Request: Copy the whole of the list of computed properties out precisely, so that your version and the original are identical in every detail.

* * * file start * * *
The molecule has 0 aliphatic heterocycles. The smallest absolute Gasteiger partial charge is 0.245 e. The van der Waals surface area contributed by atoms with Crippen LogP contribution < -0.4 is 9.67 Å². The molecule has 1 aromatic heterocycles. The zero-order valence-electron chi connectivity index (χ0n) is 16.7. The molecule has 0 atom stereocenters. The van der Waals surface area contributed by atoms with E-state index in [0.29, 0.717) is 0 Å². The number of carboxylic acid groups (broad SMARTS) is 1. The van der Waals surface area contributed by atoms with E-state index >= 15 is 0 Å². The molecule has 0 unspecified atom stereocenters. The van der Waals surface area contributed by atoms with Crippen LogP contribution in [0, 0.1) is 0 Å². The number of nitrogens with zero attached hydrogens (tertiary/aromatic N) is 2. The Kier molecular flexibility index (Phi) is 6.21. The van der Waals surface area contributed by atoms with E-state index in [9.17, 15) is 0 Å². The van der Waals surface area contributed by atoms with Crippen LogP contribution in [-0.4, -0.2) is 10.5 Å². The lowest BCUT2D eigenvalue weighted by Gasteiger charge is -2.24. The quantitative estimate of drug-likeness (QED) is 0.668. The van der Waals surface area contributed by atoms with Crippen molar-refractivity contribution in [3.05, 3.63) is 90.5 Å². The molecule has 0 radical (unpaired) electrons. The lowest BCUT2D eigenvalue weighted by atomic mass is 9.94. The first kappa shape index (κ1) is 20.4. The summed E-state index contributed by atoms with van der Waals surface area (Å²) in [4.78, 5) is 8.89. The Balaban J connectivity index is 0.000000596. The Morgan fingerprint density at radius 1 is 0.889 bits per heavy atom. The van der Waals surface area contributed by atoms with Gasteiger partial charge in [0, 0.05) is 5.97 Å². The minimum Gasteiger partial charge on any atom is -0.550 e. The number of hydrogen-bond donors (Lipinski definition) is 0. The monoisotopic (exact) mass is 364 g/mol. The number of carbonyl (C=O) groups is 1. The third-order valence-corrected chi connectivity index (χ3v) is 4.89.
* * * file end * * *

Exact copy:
The molecule has 0 aliphatic heterocycles. The smallest absolute Gasteiger partial charge is 0.245 e. The van der Waals surface area contributed by atoms with Crippen LogP contribution < -0.4 is 9.67 Å². The molecule has 1 aromatic heterocycles. The zero-order valence-electron chi connectivity index (χ0n) is 16.7. The molecule has 0 atom stereocenters. The van der Waals surface area contributed by atoms with E-state index in [0.29, 0.717) is 0 Å². The number of carboxylic acid groups (broad SMARTS) is 1. The van der Waals surface area contributed by atoms with E-state index >= 15 is 0 Å². The molecule has 0 unspecified atom stereocenters. The van der Waals surface area contributed by atoms with Crippen LogP contribution in [0, 0.1) is 0 Å². The number of nitrogens with zero attached hydrogens (tertiary/aromatic N) is 2. The Kier molecular flexibility index (Phi) is 6.21. The van der Waals surface area contributed by atoms with E-state index in [9.17, 15) is 0 Å². The van der Waals surface area contributed by atoms with Crippen LogP contribution in [-0.4, -0.2) is 10.5 Å². The lowest BCUT2D eigenvalue weighted by Gasteiger charge is -2.24. The quantitative estimate of drug-likeness (QED) is 0.668. The van der Waals surface area contributed by atoms with Crippen molar-refractivity contribution in [3.05, 3.63) is 90.5 Å². The molecule has 0 radical (unpaired) electrons. The lowest BCUT2D eigenvalue weighted by atomic mass is 9.94. The first kappa shape index (κ1) is 20.4. The summed E-state index contributed by atoms with van der Waals surface area (Å²) in [4.78, 5) is 8.89. The Balaban J connectivity index is 0.000000596. The Morgan fingerprint density at radius 1 is 0.889 bits per heavy atom. The van der Waals surface area contributed by atoms with Gasteiger partial charge in [0, 0.05) is 5.97 Å². The minimum Gasteiger partial charge on any atom is -0.550 e. The number of hydrogen-bond donors (Lipinski definition) is 0. The monoisotopic (exact) mass is 364 g/mol. The number of carbonyl (C=O) groups is 1. The third-order valence-corrected chi connectivity index (χ3v) is 4.89.